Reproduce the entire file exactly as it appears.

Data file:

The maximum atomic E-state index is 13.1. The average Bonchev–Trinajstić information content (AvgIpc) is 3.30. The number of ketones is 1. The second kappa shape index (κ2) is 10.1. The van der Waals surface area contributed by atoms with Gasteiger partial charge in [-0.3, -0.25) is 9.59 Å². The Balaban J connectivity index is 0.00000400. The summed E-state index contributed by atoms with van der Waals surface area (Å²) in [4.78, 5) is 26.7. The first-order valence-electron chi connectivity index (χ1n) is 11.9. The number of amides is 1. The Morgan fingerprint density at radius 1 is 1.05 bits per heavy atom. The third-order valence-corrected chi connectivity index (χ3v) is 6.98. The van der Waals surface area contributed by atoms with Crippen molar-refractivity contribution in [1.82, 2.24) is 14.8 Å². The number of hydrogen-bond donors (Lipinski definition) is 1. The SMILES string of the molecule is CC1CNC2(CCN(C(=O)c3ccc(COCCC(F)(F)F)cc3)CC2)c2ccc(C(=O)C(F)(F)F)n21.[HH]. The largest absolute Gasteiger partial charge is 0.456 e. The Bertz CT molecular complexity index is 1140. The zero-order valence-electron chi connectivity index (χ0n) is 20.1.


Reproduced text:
The maximum atomic E-state index is 13.1. The average Bonchev–Trinajstić information content (AvgIpc) is 3.30. The number of ketones is 1. The second kappa shape index (κ2) is 10.1. The van der Waals surface area contributed by atoms with Gasteiger partial charge in [-0.3, -0.25) is 9.59 Å². The Balaban J connectivity index is 0.00000400. The summed E-state index contributed by atoms with van der Waals surface area (Å²) in [4.78, 5) is 26.7. The first-order valence-electron chi connectivity index (χ1n) is 11.9. The number of amides is 1. The Morgan fingerprint density at radius 1 is 1.05 bits per heavy atom. The third-order valence-corrected chi connectivity index (χ3v) is 6.98. The van der Waals surface area contributed by atoms with Crippen molar-refractivity contribution in [1.82, 2.24) is 14.8 Å². The number of hydrogen-bond donors (Lipinski definition) is 1. The SMILES string of the molecule is CC1CNC2(CCN(C(=O)c3ccc(COCCC(F)(F)F)cc3)CC2)c2ccc(C(=O)C(F)(F)F)n21.[HH]. The largest absolute Gasteiger partial charge is 0.456 e. The Bertz CT molecular complexity index is 1140. The zero-order valence-electron chi connectivity index (χ0n) is 20.1.